6. Whose propaganda machinery and political strategy is better, Barisan Nasional’s or Pakatan Rakyat’s?
7. Have the political surveys and opinion polls done over the last couple of years been accurate in assessing the mindset of Malaysians?
8. Are we still retaining the political culture of the last 30 years or is that now a thing of the past?
I suppose my list of questions can go up to a dozen or more but for purposes of today’s discussion allow me to focus on just those eight. My list is not in order of priority or importance and I am going to address them not in the sequence above.
Most likely Prime Minister Najib Tun Razak would be requesting an audience with His Majesty the Agong early next year to request His Majesty’s consent to dissolve Parliament. Thereafter the Election Commission (SPR) will take over and has 60 days in which to hold the elections.
Most likely, also, SPR will allow a ten-day campaign period. Hence, while Nomination Day could be about a month after Parliament is dissolved, Polling Day would be just ten days after that.
Now, Malaysians feel that this is unfair. A ten-day campaign period is too short, they say. In actual fact, if the 13th General Election were held, say, in March 2013, then the campaign period would be five years rather than ten days. Hence it really makes no difference whether the ‘official’ campaign period is ten days or ten weeks. The reality would be the campaign would have been going on for five years, making Malaysia the only country in the world where the campaign period is five years.
Do I need to explain this? Well, considering the comprehension level of most Malaysians maybe I do. You see, it is like this: both Barisan Nasional as well as Pakatan Rakyat have been on the campaign trail since 9th March 2008, the day after the 12th General Election. They started campaigning the very morning after Polling Day of 8th March 2008 and have never stopped campaigning ever since.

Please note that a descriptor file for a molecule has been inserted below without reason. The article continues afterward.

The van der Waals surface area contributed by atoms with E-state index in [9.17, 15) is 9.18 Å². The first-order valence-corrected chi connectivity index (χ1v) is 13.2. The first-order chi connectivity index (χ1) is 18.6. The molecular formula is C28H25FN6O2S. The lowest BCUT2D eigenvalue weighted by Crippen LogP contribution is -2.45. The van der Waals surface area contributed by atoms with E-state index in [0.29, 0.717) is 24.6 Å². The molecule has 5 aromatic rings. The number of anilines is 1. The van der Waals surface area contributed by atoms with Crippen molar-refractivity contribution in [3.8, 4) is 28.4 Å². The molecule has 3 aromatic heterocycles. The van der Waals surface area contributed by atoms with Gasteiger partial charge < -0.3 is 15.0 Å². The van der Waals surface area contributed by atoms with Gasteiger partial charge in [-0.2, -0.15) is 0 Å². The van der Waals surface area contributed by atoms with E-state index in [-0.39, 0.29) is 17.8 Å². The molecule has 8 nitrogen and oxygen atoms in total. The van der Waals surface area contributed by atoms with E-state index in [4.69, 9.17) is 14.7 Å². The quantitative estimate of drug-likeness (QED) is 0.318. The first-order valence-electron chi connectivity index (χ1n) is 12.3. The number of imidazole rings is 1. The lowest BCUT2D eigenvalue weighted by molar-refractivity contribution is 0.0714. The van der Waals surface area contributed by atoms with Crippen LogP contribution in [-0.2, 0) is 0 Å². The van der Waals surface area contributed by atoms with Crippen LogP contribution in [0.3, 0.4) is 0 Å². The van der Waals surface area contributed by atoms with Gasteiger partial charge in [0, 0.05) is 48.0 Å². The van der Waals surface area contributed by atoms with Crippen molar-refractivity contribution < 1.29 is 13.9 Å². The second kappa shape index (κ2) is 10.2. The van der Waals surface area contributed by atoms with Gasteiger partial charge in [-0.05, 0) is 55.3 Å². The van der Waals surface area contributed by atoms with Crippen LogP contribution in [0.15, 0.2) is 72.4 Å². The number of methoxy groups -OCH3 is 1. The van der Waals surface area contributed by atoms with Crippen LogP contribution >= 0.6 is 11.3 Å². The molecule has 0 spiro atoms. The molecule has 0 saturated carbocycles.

More importantly, though, the campaigning is not really about which will make a better government, Barisan Nasional or Pakatan Rakyat? It is about who will make a better Prime Minister, Najib Tun Razak or Anwar Ibrahim? Hence, when Malaysians go to the polling booths on Polling Day, many people will be voting not so much based on which political party they support but on who they want as the Prime Minister.
For example, say Pakatan Rakyat announces that if it wins the general election Anwar Ibrahim will not become the Prime Minister but Hadi Awang will instead. How many Chinese will still vote Pakatan Rakyat? Or, say, Pakatan Rakyat announces that Lim Kit Siang is going to be the Prime Minister (which is allowed under the law). Would many Malays still vote Pakatan Rakyat?
The factor, therefore, is Anwar. It is because Anwar is going to be Prime Minister that these people will vote Pakatan Rakyat. And they will vote Pakatan Rakyat because they do not want Najib rather than because they want Anwar. It is about what you don’t want and not about what you want. Hence ABU (anything but Umno) may work because ABU is about what you don’t want, meaning Umno.
Say Umno announces that Tengku Razaleigh Hamzah will be taking over as Prime Minister after the 13th General Election. Najib will retire and hand the reins to Ku Li. Will all those who intend to vote Pakatan Rakyat still vote Pakatan Rakyat since the main reason they are voting Pakatan Rakyat is because they are pissed with Najib and Rosmah?
So, the criteria here is vote the other side of what you don’t want. This makes it easier to ignore and close your eyes to who or what you are voting for. You just decide who or what you don’t want then close your eyes and vote the opposite to that.